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Updated on 01/09/24

1/4 oz. Mexican Silver

In 1991, the Mexican Mint added four fractional-sized Mexican Silver Libertad to the bullion coin series.

The new sizes included the 1/2 oz., 1/4 oz., 1/10 oz. and the 1/20 oz.

Mexican Independence

Libertad means "Freedom" in Spanish.

The Silver Libertad is a symbol of Mexico's Independence; Mexico won independence from Spain on August 24th, 1821.

Yet, this is not the day Mexico celebrates its Independence Day; that day is September 16th.

On September 16th, 1810, Miguel Hidalgo y Costilla, a Catholic priest, started the Mexican War of Independence when he gave his famous speech 'Grito de Dolores' or 'Cry of Delores,' named after the town in Guanajuato where it took place.

He rang the bell of his church to get the town's attention, and he called on the people to rise against their brutal Spanish-European occupiers.

Note: Outside of Mexico, 'Cinco de Mayo' is frequently misinterpreted as Mexico's Independence Day, which it isn't, 'Cinco de Mayo' celebrates the Mexican victory over French forces at the Battle of Puebla on May 5, 1862.

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Design of the
1/4 oz. Mexican Silver Libertad


Fractional Silver Mexican Libertad Obverse

The obverse side of the 1/4 oz Silver Libertad displays the National Coat of Arms of Mexico.

The Coat of Arms depicts the Mexican Golden Eagle perched on top of a cactus with a snake in its beak; this symbolizes Tenochtitlan, the Aztec Capital, now Mexico City.

Below the Golden Eagle is a wreath made from one-half of oak leaves, and the other half is of laurel leaves.

Mexican Coat of Arms

The Laurel leaves represent Victory and the Oak leaves commemorate those who have given their lives for Mexico.

The words above the Golden Eagle, on the coin, says "ESTADOS UNIDOS MEXICANOS", Mexico's official name in the Spanish language.

This version of the Mexican Coal of Arms has been used since 1968.

The Edge on the 1/4 oz. Silver Libertad is Reeded.

Coin Photo courtesy of SD Bullion


1/4oz. Silver Mexican Libertad Reverse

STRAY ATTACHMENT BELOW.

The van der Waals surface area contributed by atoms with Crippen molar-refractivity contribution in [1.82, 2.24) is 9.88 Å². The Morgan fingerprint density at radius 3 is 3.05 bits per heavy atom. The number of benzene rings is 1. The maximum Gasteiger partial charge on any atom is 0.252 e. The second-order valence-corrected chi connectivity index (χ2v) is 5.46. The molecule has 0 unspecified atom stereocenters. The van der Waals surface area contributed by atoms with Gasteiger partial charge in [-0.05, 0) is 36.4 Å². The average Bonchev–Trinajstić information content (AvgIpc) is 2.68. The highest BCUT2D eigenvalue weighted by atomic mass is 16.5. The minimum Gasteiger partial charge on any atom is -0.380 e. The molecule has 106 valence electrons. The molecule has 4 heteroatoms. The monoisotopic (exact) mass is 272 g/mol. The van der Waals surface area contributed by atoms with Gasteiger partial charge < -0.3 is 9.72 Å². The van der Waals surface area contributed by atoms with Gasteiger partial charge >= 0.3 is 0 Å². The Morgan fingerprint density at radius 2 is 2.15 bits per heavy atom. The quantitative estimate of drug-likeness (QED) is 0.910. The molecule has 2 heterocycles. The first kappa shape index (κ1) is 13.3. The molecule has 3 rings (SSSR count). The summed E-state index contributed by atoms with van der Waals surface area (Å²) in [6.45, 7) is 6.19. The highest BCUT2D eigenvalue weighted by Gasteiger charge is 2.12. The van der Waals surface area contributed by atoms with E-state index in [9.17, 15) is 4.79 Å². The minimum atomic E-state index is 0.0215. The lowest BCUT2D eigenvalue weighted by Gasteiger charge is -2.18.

The centerpiece of the 1/4 oz Silver Libertad reverse side is the "Winged Victory" Angel, as it towers above the volcanoes Popocatépetl and Iztaccihuatl.

Around the perimeter of the top of the Silver Libertad are "1/4 ONZA" (ounce) & "PLATA PURA" (pure silver), the "Year of Issue," along with "Ley .999", representing the silver purity of the 1/4 oz. Libertad.

The "O" over the "M" symbol is the Mint Mark of the Mexican Mint.

The 1/4 oz. Mexican Silver Libertad has No Face Value.

Coin Photo courtesy of SD Bullion

The Mexican Libertad is a Round,
Not a Coin

The Mexican Libertad is technically a Bullion "Round" and Not a Bullion "Coin," the differences are slight but important to know.

Bullion with a "Face Value" is a "Coin" because the term "Coin" is Only used for government-backed legal tender with a Face Value.

Bullion Rounds have no "Face Value" because, in most cases, "Rounds" are manufactured by a private mint or  privately held entity, and No Government backs them. 

There are some exceptions to this rule, for example, the Mexican Libertad.

The Mexican Mint produces Gold and Silver Libertads under the authority of the Central Bank of Mexico (Banco de Mexico) and the Mexican Government.

However, Silver and Gold Libertads are Rounds and Not Coins because they Do Not Have a Face Value.

Learn more about the Differences between Coins and Rounds here.

1/4 oz. Mexican Silver Libertad


IRA approved:......Yes


Face Value:..........No

Silver Content:.....1/4 Troy oz.

Total Weight:.......7.78 grams

Purity:.................99.90% / .999

Diameter:............25.00mm (1991 - 1995)

Diameter:............27.00mm (1996 - Present)

Mint Mark:...........Yes


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Silver Libertad
Silver Libertad

Mexican Silver Libertads

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Silver Libertad page

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Silver Gold Bull

Mexico Silver Libertads page

SilverGoldBull - 5.0 star Customer Reviews

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1/4 oz. Mexican Silver Libertad
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The Story Behind the Mexican Coat of Arms

mexican coat of arms

In the early 1300s, an Aztec tribe also known as the Mexica tribe, who had no homeland, wandered around the northern areas of the country, known as Mesoamerica, in search of a place to build their Empire.

As the legend goes, in 1323, the tribe's leader received a vision in a dream that they were to settle at the place where they saw an eagle with a snake in its beak, while perched at the top of a prickly pear cactus.

Two years later, the dream was fulfilled on a swampy island, in Lake Texcoco.

Scouts for the tribe found the eagle, snake, and cactus in the same fashion that the leader described to them, in his vision.

This is where the tribe settled and built the city of Tenochtitlan, (tuh·nowch·teet·laan) which became the center of the Aztec Empire.

Today, Tenochtitlan is Mexico City.


Click Tenochtitlan Links to see a Portrait of Tenochtitlan in a 3-D reconstruction of the capital of the Aztec Empire and more.